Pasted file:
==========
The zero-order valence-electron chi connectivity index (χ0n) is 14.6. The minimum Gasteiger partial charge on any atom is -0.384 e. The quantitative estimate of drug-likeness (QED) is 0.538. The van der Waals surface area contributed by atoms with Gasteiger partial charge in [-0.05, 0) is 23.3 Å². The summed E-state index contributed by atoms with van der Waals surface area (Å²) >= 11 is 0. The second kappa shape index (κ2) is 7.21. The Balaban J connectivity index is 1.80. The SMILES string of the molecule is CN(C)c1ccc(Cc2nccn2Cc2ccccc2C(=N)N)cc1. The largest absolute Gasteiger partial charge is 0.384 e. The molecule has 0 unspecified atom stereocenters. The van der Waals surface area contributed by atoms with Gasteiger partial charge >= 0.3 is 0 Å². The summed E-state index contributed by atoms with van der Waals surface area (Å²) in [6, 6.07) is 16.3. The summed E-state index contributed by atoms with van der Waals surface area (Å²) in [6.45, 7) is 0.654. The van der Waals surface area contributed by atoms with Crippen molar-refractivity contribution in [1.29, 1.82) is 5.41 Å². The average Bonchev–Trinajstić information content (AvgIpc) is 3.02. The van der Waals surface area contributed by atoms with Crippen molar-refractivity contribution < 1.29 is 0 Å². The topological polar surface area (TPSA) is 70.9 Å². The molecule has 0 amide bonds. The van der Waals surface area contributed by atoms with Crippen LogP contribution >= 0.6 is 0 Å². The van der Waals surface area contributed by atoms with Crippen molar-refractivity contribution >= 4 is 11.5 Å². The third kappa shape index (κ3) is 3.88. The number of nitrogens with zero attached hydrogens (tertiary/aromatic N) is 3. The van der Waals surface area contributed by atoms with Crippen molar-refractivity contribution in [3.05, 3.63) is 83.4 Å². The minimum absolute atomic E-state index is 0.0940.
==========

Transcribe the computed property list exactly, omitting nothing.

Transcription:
The zero-order valence-electron chi connectivity index (χ0n) is 14.6. The minimum Gasteiger partial charge on any atom is -0.384 e. The quantitative estimate of drug-likeness (QED) is 0.538. The van der Waals surface area contributed by atoms with Gasteiger partial charge in [-0.05, 0) is 23.3 Å². The summed E-state index contributed by atoms with van der Waals surface area (Å²) >= 11 is 0. The second kappa shape index (κ2) is 7.21. The Balaban J connectivity index is 1.80. The SMILES string of the molecule is CN(C)c1ccc(Cc2nccn2Cc2ccccc2C(=N)N)cc1. The largest absolute Gasteiger partial charge is 0.384 e. The molecule has 0 unspecified atom stereocenters. The van der Waals surface area contributed by atoms with Gasteiger partial charge >= 0.3 is 0 Å². The summed E-state index contributed by atoms with van der Waals surface area (Å²) in [6, 6.07) is 16.3. The summed E-state index contributed by atoms with van der Waals surface area (Å²) in [6.45, 7) is 0.654. The van der Waals surface area contributed by atoms with Crippen molar-refractivity contribution in [1.29, 1.82) is 5.41 Å². The average Bonchev–Trinajstić information content (AvgIpc) is 3.02. The van der Waals surface area contributed by atoms with Crippen molar-refractivity contribution < 1.29 is 0 Å². The topological polar surface area (TPSA) is 70.9 Å². The molecule has 0 amide bonds. The van der Waals surface area contributed by atoms with Crippen LogP contribution >= 0.6 is 0 Å². The van der Waals surface area contributed by atoms with Crippen molar-refractivity contribution >= 4 is 11.5 Å². The third kappa shape index (κ3) is 3.88. The number of nitrogens with zero attached hydrogens (tertiary/aromatic N) is 3. The van der Waals surface area contributed by atoms with Crippen molar-refractivity contribution in [3.05, 3.63) is 83.4 Å². The minimum absolute atomic E-state index is 0.0940.